Good luck!

Thursday, April 30, 2009

Talk video up at the GDC Vault!

The moment you may or may not have been wating for has arrived!

The video (with corresponding slides) of "Everything I learned about level design I learned from Disneyland" is now up at the GDC Vault.

However, I don't know if acces to the video is limited to those with all-access passes.

Anyway, here's the video!

Enjoy!

Monday, April 27, 2009

No time for games, Dr. Jones!!



For the first time in my career, I am faced with a terrible (well, I think it's terrible) problem. I have a huge stack of games and no time to play them. You must understand, this violates everything I believe in as a game creator. Early on in my career, I vowed that I would never be one of those people in games who didn't play games. I worked with too many people who did (and some who even took pride in their non-game playing.)

In order to understand games, in order to make games, in order to be relevant, YOU MUST PLAY GAMES. So, I have a big stack of games. What I want from YOU (and I know you are out there) is recommendations of which ones to play first. Some of these I've started to play, others of them I haven't even unwrapped yet.

Here's the list:

Resident Evil 5
Left 4 Dead
Heavenly Sword
Viking
Bioshock (played two levels)
Half Life 2
Ratchet and Clank: Tools of Destruction
Prince of Persia (2008)
Resistance 1
Resistance 2
Dead Space (played first chapter)
Kung Fu Panda
Crayola colorful journey (don't ask)
Psychonauts (played first two worlds)
Dawn of War II
Give me your list and I'll maybe I'll write up some mini-reviews!

Thanks in advance!

Tuesday, April 21, 2009

OK, I'm sure you're sick of reading these...

But I'm not!

It's been almost a month since GDC and I'm still finding love for my talk around the inter-webs.

Ryan Shwayder's Nerfbat not only gave a nice review but his blog commenters bring up some good points. I guess I'm not the only person with great blog readers!

ETCKT blog gives a nice summation of my talk. Pretty good as ETCKT isn't even a gaming site!

Javier Elizondo's Twitter message says that the line was "insane" - Sorry you couldn't get in Javier, so make sure you read the slides!

According to Stephen Jacob's "Class Acts: The Post-GDC Notes" you really need to listen to the AV files of the talk to appreciate it. Thanks, Stephen! Anyone who created a "Banjo Hero" game is aces in my book.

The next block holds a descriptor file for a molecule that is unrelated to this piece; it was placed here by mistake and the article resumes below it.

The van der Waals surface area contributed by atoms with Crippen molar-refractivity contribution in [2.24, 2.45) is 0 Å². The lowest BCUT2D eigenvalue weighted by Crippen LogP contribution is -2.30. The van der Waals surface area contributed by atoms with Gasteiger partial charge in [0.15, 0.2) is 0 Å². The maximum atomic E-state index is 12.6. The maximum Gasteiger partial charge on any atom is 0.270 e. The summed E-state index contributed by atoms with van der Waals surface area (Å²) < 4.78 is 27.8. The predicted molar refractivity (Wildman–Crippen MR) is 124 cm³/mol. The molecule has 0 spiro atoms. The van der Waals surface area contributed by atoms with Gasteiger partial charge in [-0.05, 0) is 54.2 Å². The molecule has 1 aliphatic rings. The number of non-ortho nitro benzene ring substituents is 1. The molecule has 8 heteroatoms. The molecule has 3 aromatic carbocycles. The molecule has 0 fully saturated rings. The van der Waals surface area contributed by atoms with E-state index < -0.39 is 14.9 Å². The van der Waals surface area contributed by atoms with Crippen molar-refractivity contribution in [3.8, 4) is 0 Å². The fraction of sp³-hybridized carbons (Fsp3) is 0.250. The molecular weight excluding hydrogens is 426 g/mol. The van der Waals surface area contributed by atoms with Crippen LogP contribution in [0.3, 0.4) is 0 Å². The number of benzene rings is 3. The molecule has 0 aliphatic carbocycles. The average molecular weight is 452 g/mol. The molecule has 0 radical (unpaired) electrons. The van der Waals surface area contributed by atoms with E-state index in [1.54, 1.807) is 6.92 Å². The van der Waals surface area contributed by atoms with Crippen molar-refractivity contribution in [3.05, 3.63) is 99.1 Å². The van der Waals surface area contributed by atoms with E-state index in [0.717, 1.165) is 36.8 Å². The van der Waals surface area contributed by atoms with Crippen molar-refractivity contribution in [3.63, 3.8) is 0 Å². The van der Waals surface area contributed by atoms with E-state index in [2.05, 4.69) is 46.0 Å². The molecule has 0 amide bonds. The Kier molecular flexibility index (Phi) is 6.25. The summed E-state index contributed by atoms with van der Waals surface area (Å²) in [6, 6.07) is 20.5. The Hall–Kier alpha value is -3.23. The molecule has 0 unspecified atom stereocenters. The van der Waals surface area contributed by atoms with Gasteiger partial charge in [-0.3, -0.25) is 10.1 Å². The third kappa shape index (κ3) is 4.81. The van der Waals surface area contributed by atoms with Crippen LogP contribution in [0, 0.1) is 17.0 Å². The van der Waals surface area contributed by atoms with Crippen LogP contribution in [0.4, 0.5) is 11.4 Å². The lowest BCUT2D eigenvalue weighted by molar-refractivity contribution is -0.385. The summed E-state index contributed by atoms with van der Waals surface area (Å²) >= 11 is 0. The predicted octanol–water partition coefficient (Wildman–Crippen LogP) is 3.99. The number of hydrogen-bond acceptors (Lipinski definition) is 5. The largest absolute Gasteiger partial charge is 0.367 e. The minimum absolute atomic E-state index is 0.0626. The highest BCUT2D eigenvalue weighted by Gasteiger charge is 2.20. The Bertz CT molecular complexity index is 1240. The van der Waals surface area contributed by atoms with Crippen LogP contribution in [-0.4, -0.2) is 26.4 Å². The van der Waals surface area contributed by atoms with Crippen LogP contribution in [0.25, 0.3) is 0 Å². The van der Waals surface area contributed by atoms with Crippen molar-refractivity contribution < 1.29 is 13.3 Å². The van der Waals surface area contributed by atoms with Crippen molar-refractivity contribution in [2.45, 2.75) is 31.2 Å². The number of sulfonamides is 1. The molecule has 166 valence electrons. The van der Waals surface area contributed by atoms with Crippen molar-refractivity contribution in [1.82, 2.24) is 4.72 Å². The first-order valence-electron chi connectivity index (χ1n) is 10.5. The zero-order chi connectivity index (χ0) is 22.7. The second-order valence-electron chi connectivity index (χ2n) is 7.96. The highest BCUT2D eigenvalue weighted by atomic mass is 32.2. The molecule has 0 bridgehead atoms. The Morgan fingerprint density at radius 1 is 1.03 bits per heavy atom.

Burn the Rope!


I played "You Have To Burn The Rope" when it first came out, but a pal of mine recently reminded me of it. It's an action platformer with all the elements you need - a hero, jumping, object collection (fire), a puzzle, a boss and a big explosion at the end. Oh, and it takes about 2 minutes to play. But the best part of "You Have To Burn The Rope" is the ending credits song - which lasts about 4 minutes - twice as long as the game! Funny, brilliant stuff.


"You Have To Burn The Rope" reminded me of another game that I love - "Skullmonkeys" for the PS1. Besides the awesome clay animation, Skullmonkeys had the best soundtrack I've ever heard in a game - particularly the infamous bonus level song. If you haven't played the game, I recommend it, but beware, you will be throwing your controller as it is BALLS-HARD.

But that's the way we rolled back in those days.

Wednesday, April 8, 2009

I see STARS!



Sent to me by my old partner in crime Mark Rogers (no relation!) is the throughly addictive Hoshi Saga.

It's kind of like Wario-Ware but far more stylized and far more clever and some times downright impossible to fathom. There are three sets of 30 puzzles and there's at least one in each set that I have no friggin idea how to solve.

Great fun though and a great exercise in variations on a theme... find the star!

Tuesday, April 7, 2009

Lectures are even more awesome in Japanese.



I've officially gone world-wide.

The Japanese gaming site: Inside for Business has put up a review of my GDC talk. And if my website translator wasn't broken, it's seemed to be a pretty favorable review!



And yes, that is me wearing a pair of mouse ears. See what you miss when you don't attend these things in person?

You can read the untranslated article here.